Pratt Manhattan Gallery presents Broadcast Yourself, a symposium that will contrast traditional media with the “YouTube” Generation :: April 1, 2009; 6:30 pm :: Lecture Hall 213, 144 West 14th Street, NYC.
Broadcast Yourself will address the issues of power and control extended by traditional media outlets in contrast with the do-it-yourself attitude pervasive in the tech-savvy younger generation. Symposium panelists will also speak to the impact that radio and television can have in shaping the events of our time; how artists can directly engage, challenge, or subvert the structure and authority of broadcast media; and how our culture is shaped by the actions of individuals and artists.
Speakers will include NPR “On The Media” host Brooke Gladstone, Broadcast curator Irene Hofmann, and Broadcast participating artists Gregory Green, Angel Nevarez and Valarie Tevere of neuroTransmitter, and Siebren Versteeg.
The symposium will accompany Broadcast, a traveling exhibition co-organized by the Contemporary Museum, Baltimore, and iCI (Independent Curators International), New York; circulated by iCI; and guest-curated by Irene Hofmann. The exhibition comes to Pratt Manhattan Gallery from the Museum of Contemporary Art, Detroit, and the Contemporary Museum, Baltimore. The exhibition and tour are made possible, in part, with support from the iCI Exhibition Partners.
The exhibition is on view now through May 2, 2009 and features work by Dara Birnbaum; Chris Burden; Gregory Green; Doug Hall, Chip Lord, and Jody Procter; Christian Jankowski; Inigo Manglano-Ovalle; Antoni Muntadas; neuroTransmitter; Nam June Paik; TVTV (Top Value Television); and Siebren Versteeg.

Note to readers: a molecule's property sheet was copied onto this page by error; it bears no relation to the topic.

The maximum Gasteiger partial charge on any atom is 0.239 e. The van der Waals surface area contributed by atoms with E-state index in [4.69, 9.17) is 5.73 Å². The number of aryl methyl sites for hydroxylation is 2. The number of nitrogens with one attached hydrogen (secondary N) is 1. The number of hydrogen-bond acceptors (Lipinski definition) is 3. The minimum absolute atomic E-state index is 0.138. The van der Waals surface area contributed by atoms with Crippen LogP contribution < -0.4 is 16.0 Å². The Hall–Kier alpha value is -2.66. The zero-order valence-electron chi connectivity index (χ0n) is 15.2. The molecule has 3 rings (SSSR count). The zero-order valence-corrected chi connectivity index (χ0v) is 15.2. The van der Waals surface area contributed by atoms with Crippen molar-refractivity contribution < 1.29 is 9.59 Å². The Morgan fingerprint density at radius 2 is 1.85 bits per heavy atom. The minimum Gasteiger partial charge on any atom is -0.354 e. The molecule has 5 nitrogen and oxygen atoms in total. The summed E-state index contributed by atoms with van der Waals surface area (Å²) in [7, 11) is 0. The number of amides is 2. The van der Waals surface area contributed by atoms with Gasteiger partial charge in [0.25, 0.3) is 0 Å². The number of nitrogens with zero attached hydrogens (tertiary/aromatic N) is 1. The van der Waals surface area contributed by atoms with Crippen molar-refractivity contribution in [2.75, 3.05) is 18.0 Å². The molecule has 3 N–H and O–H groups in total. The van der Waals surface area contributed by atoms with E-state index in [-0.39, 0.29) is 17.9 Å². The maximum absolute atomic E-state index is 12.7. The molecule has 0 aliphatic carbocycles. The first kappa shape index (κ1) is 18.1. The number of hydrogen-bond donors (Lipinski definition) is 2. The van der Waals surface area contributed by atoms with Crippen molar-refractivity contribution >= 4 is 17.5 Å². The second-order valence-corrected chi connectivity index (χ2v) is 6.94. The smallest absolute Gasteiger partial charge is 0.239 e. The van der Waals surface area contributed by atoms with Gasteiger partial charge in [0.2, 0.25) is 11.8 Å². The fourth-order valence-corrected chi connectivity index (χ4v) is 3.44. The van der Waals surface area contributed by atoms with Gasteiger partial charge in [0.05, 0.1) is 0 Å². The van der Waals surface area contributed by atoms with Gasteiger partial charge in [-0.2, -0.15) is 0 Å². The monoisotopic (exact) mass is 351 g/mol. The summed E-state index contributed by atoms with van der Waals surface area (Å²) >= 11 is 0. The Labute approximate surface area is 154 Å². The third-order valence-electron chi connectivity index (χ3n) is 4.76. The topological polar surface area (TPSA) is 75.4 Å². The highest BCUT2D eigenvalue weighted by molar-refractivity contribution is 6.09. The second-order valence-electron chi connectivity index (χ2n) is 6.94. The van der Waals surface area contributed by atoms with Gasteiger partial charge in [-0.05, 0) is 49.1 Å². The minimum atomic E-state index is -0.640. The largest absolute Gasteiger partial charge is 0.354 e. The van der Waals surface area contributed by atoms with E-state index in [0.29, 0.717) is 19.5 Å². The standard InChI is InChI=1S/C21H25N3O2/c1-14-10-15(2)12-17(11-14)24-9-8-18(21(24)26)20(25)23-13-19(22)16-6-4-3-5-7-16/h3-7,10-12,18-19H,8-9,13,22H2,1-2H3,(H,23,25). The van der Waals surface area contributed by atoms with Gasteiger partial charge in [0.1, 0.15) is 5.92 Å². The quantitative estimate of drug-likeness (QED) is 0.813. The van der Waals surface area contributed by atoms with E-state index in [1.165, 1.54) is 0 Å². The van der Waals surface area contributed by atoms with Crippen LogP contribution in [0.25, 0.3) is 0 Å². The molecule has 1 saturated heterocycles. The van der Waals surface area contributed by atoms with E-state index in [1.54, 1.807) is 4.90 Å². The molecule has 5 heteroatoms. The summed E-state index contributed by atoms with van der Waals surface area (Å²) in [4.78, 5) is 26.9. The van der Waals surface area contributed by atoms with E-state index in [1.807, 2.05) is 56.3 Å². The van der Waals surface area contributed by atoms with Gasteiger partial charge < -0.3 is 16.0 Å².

Overseas Press Club and Peabody award-winner Brooke Gladstone started out in print journalism, writing on defense policy, strip-mining, broadcasting, and cable television. Gladstone joined National Public Radio (NPR) in 1987, working on “Weekend Edition” and “All Things Considered” before covering NPR’s media beat. She helped re-launch the WNYC-produced NPR radio program “On The Media” in 2001, where she serves as host and managing editor.
Guest-curator Irene Hofmann is Executive Director of the Contemporary Museum in Baltimore. Recent exhibitions include “Cell Phone: Art and the Mobile Phone” and “St. Cecilia,” a solo exhibition of works by Joseph Grigely. Hofmann previously served as Curator of Contemporary Art at the Orange County Museum of Art, where she co-curated the 2002 and 2004 California Biennials and the photography and video exhibition “Girls’ Night Out.” She has organized exhibitions and projects with artists such as Kutlug Ataman, Mark Dion, Jason Dodge, Fabrice Gygi, Iñigo Manglano-Ovalle, and Marjetica Potrc.
Brooklyn native Gregory Green has created controversial work addressing the evolution of various strategies for empowerment, which consider the use of violent and non-violent measures as vehicles for social or political change. Green is perhaps best known for his sculptures that are mechanically complete and potentially functional bombs or missiles, or that provide instruction on how to make large quantities of LSD.
Angel Nevarez and Valarie Tevere, who co-founded neuroTransmitter in 2001, fuse a combination of media forms and sound performance; their work re-articulates radio in multiple environments and contexts—public, exhibition, over the airwaves—and considers new possibilities for the broadcast spectrum as public space.
Siebren Versteeg creates computer-driven video installations that situate the viewer in paradoxical realms where the real and the virtual seem to interconnect. At once humorous and unsettling, his works feed real-time online data culled from CNN, The Associated Press, and internet diaries into video animations with digitally produced sound.
Image above: Gregory Green, M.I.T.A.R.B.U. (Mobile internet, television, and radio broadcast unit), Mixed media with 35-watt pirate FM broadcast system, 100-watt pirate television broadcast system, and internet broadcast system, 2000.